Improving Partograph Documentation and Use By Health Workers of Bwera Hospital: a Process Improvement Research(Journal Article)
In this action based research we undertook a pragmatic quality-improvement approach to the research. This article describes improvements realized when an action research was carried out on maternity department in Bwera Government hospital Kasese district. We describe how practice research engagement was employed in the maternity department to contribute to health service improvement. The action research was carried between the months of June to August 2014, the study aimed at improving partograph documentation and use by midwives and doctors working in the department. The study used an exploratory, descriptive process improvement research to determine the most pressing problem on the department that required urgent improvement. Problems identified included inadequate infection prevention, poor partograph use and documentation, Comprehensive Emergency Obstetric and Neonatal Care (CEmONC), and failure to adhere to the 5S principles. Through pairwise ranking, inadequate partograph documentation and use by midwives and doctors while assisting mothers to deliver was the prioritized problem that required urgent improvement. Basing on guidelines adopted from the Ministry of Health by Engender Health Project on correct use and documentation of partograph, the number of deliveries conducted and had all the 18 (100%) indicators of the partograph monitored and documented stood at 8.3%. This, therefore, led to training all midwives and doctors working on maternity ward on correct use and documentation of a partograph, increase attachment of partographs to clients’ files and address the practice of leaving partographs blank. The research targeted to increase the percentage of mothers monitored in labour by the correct documentation and use of the partograph. Monitoring of mothers through correct documentation and use of the Partograph at maternity department improved to 89.3%. Marked changes were realized in attaching partographs on clients’ files from 96% to 99% and reduction of partographs left blank from 8% to 3%. It is therefore recommended that clinical leadership, continuous professional development and support supervision on partograph use and documentation be emphasized in order to achieve the 100% national target in all parameters considered in the measurement of partograph documentation and use.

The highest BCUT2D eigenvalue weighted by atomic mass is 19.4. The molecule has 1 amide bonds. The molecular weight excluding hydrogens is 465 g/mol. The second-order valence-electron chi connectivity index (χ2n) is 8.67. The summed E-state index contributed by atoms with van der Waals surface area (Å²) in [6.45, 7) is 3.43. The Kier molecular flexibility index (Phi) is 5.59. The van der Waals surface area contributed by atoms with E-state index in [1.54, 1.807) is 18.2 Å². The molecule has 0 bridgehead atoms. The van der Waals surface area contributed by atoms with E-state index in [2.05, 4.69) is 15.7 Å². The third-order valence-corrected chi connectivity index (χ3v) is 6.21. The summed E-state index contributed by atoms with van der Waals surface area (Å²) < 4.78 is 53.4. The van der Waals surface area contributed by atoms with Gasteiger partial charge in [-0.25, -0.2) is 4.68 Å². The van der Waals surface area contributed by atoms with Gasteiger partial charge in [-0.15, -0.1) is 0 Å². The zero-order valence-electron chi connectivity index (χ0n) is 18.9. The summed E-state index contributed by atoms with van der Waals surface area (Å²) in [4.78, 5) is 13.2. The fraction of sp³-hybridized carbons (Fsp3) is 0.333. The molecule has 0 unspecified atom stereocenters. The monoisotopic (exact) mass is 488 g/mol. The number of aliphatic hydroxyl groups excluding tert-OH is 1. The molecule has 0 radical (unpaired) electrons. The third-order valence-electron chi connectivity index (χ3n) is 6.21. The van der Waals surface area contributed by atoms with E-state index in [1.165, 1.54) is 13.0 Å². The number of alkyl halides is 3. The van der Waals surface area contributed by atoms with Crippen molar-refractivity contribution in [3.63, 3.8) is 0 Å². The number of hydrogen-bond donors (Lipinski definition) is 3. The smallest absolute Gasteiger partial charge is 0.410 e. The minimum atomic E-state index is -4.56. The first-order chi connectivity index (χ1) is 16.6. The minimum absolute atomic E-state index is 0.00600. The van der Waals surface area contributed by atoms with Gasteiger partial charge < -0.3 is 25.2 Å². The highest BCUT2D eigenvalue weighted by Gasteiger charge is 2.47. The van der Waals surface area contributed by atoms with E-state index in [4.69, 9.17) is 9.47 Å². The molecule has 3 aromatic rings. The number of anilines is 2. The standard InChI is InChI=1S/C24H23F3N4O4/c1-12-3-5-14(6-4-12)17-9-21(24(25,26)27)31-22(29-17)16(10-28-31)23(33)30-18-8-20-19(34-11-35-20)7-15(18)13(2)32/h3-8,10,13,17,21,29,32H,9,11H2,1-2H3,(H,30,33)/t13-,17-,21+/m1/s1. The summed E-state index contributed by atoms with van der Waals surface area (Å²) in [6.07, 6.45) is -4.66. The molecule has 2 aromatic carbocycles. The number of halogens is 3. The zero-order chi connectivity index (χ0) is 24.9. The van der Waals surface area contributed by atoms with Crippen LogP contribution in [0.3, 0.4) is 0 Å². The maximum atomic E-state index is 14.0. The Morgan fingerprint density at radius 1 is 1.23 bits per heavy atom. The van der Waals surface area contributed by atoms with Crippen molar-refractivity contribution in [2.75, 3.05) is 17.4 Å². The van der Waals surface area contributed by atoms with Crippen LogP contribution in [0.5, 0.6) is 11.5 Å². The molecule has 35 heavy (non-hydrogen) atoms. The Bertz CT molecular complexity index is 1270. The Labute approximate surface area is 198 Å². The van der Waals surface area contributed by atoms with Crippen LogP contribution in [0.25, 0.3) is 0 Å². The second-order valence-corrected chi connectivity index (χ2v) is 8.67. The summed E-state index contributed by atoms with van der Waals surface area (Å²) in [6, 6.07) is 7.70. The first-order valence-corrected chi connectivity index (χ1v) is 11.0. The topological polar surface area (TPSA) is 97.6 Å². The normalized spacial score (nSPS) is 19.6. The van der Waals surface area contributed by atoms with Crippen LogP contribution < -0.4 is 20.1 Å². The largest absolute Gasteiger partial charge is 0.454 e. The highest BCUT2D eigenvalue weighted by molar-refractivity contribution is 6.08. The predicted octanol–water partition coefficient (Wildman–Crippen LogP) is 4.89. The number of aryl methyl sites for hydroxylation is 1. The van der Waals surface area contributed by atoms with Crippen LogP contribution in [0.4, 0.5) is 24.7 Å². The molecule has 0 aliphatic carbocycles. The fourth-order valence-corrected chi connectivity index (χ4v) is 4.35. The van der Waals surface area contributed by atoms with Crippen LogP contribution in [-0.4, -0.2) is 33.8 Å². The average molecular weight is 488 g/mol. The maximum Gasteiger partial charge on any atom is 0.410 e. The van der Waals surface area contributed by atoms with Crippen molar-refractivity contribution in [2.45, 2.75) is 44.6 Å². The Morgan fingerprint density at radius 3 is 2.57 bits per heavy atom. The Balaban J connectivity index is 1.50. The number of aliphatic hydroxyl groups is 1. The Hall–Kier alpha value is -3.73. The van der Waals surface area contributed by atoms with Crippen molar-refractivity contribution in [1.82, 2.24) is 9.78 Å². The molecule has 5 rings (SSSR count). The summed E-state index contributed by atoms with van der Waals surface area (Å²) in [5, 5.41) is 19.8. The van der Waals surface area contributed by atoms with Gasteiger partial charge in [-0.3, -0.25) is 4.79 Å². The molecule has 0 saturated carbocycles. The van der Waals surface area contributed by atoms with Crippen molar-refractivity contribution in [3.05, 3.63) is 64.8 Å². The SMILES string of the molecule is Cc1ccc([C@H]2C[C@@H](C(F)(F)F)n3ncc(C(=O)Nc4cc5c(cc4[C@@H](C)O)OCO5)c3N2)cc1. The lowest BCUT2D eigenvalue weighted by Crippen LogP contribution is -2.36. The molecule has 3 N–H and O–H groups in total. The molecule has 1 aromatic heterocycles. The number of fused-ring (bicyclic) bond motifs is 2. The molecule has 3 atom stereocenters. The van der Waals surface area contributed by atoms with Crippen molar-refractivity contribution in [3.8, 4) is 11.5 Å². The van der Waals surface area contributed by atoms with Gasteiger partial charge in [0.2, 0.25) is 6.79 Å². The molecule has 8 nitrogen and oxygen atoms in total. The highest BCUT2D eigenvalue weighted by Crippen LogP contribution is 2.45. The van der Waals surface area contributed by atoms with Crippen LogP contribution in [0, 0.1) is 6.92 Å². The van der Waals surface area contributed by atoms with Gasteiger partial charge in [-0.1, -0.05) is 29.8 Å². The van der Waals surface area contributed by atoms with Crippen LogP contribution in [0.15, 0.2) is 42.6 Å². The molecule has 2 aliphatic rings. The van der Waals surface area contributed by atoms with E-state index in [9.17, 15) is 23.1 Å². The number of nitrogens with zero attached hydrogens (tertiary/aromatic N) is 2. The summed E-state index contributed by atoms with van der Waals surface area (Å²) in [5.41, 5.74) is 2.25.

Authoured by: Simon Peter Katongole , Govule Philip, Masika Mary Aliona
Academic units: Faculty of Health Sciences